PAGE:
P.S. Here’s my first attempt at weaving!

workspace wednesday | how I organize my files.

Posted on: Wednesday, April 9, 2014

How I Organize My Files | Ann-Marie Loves

A few weeks ago when I posted about three tips for faster blogging, I received a lot of comments and e-mails asking me how exactly I keep my files organized. So today, I am sharing a brief overview of my system and why it works so well for me.

How I Organize My Files | Ann-Marie Loves

To begin with, I only keep one item on my desktop: a folder that says ALL. Within that folder are all of my files, broken down into smaller folders. Much like having too many tabs open in my browser window, I can’t stand desktop clutter. Whenever things start getting out of hand, I take a few moments to put files in their proper places and trash anything that I don’t need. The cleaner my digital workspace can be, the happier and more productive I am!

How I Organize My Files | Ann-Marie Loves

For the most part, I keep my personal photos and my blog photos separate, so within the 2013 and 2014 folders, I store all of my personal photos from each month of the respective year. Each month then gets broken down into events that I will remember by the name I assign it (i.e. Balboa Park).

How I Organize My Files | Ann-Marie Loves

Since I edit nearly all of my photos (at least, the ones that I plan on using), I always make two folders when importing files from my camera to Finder (by way of Image Capture): EDITS + ORIGINALS. Everything starts out in the ORIGINALS folder, but once it’s been edited, it gets moved the EDITS folder. Pretty self-explanatory, right? This makes the process of finding my favorite photos so much easier since I don’t have to dig through every single file in search of “that one image.” Once I’m done going through all the originals, I chuck the files that I know I will never use and back up the rest on my external hard drive every month or so.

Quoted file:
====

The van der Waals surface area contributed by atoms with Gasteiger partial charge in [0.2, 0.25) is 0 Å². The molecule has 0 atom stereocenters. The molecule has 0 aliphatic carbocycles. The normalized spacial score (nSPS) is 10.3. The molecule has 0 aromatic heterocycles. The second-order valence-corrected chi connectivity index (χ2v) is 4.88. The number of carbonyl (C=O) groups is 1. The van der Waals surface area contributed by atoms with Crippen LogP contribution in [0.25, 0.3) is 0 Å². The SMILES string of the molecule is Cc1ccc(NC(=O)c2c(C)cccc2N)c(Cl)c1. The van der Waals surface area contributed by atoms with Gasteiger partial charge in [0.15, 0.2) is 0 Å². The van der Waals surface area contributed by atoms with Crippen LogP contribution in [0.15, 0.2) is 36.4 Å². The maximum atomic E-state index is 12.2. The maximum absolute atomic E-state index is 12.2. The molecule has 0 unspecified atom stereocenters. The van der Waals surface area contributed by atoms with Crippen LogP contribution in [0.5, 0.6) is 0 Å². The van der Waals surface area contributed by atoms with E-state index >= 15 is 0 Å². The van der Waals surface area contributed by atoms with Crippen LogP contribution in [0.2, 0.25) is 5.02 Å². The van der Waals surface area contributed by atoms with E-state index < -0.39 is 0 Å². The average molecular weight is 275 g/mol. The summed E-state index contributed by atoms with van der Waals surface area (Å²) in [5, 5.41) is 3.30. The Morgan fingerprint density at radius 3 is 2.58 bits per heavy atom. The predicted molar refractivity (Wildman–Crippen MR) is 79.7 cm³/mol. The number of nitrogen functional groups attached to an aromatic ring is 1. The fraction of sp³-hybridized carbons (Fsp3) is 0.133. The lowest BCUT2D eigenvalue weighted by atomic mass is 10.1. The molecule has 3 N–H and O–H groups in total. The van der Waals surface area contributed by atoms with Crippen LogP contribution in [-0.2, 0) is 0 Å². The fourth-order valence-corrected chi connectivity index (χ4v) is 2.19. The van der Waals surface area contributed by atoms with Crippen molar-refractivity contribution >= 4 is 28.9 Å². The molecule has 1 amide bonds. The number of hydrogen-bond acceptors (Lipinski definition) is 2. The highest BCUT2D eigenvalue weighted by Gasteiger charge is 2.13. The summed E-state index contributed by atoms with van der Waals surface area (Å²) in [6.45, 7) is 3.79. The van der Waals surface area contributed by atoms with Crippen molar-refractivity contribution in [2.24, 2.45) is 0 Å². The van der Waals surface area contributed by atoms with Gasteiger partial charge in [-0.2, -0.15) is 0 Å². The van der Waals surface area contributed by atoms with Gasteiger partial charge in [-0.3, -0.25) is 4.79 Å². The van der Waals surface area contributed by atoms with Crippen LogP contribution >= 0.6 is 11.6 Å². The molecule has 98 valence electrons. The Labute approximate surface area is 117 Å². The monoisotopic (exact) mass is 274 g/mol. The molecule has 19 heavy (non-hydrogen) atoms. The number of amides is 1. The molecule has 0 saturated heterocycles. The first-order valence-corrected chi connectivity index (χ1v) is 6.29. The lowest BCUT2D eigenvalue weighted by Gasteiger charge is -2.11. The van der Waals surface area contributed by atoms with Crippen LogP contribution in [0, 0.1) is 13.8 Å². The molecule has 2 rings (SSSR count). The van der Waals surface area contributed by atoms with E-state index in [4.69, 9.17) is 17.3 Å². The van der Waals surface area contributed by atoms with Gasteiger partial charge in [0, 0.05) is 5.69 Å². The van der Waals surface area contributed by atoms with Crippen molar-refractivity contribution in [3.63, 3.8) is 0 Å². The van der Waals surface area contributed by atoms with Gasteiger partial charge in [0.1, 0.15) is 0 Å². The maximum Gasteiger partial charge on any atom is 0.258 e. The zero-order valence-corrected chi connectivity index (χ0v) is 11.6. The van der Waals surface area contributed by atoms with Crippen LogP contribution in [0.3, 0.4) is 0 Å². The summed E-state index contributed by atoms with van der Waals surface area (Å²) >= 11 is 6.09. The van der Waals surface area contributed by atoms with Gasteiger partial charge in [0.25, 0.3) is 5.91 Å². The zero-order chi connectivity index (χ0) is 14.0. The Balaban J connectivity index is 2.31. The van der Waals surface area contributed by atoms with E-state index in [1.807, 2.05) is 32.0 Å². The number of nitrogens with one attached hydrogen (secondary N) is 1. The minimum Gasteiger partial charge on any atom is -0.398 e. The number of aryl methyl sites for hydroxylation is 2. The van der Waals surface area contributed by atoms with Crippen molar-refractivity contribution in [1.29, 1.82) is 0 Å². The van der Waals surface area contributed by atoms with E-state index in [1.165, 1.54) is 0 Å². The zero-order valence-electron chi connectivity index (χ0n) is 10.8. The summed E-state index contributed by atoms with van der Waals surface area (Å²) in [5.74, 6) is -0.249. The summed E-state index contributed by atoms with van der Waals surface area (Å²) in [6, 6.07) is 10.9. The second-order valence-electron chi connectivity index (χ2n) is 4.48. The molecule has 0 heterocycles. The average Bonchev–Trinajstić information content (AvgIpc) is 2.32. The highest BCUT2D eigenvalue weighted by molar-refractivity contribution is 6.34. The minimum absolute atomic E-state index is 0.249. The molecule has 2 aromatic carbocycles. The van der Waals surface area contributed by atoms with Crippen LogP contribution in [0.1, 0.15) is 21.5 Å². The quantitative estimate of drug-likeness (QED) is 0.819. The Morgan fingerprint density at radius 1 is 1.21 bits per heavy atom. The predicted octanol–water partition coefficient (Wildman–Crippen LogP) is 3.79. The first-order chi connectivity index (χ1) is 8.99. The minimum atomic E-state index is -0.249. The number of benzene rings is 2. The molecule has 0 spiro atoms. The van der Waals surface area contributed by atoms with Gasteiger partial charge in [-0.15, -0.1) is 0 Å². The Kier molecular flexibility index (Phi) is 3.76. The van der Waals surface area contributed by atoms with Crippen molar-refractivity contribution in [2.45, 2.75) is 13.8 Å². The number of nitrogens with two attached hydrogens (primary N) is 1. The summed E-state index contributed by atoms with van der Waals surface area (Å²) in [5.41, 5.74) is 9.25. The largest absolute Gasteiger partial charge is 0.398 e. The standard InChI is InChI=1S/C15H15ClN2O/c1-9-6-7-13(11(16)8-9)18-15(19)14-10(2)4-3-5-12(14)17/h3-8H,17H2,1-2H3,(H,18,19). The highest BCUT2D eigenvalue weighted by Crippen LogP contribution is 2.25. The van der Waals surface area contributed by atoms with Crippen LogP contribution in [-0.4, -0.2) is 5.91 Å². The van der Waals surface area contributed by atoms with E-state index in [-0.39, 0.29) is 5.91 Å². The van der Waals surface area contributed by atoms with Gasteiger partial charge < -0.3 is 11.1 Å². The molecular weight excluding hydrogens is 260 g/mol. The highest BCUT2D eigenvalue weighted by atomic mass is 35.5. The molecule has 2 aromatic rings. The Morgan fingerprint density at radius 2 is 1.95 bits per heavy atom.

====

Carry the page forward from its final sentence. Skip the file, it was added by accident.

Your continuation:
The secret to having a system that works is to make it as fool-proof as possible. The more you can narrow down your folders (i.e. 2013 > 01 | January 2013 > Rose Bowl Flea > ORIGINALS > EDITS), the quicker you will be able to pull up any given photo at a moment’s notice. I will admit that I have not always been so organized, but now that I have this system in place, I can’t imagine ever going back!

styling | shooting | sharing e-course is live!

Posted on: Monday, March 31, 2014

Styling | Shooting | Sharing // An E-Course by Ann-Marie Espinoza

Happy Monday everyone! It’s been a busy weekend over here as I’ve been working hard to create my third e-course: Styling | Shooting | Sharing!

Styling | Shooting | Sharing // An E-Course by Ann-Marie Espinoza

In this class, I share all of my favorite techniques for styling, shooting, and sharing your photos + your personal voice to create blog posts that represent the amazing person you are! I divulge all of my top secret tips and tricks, including: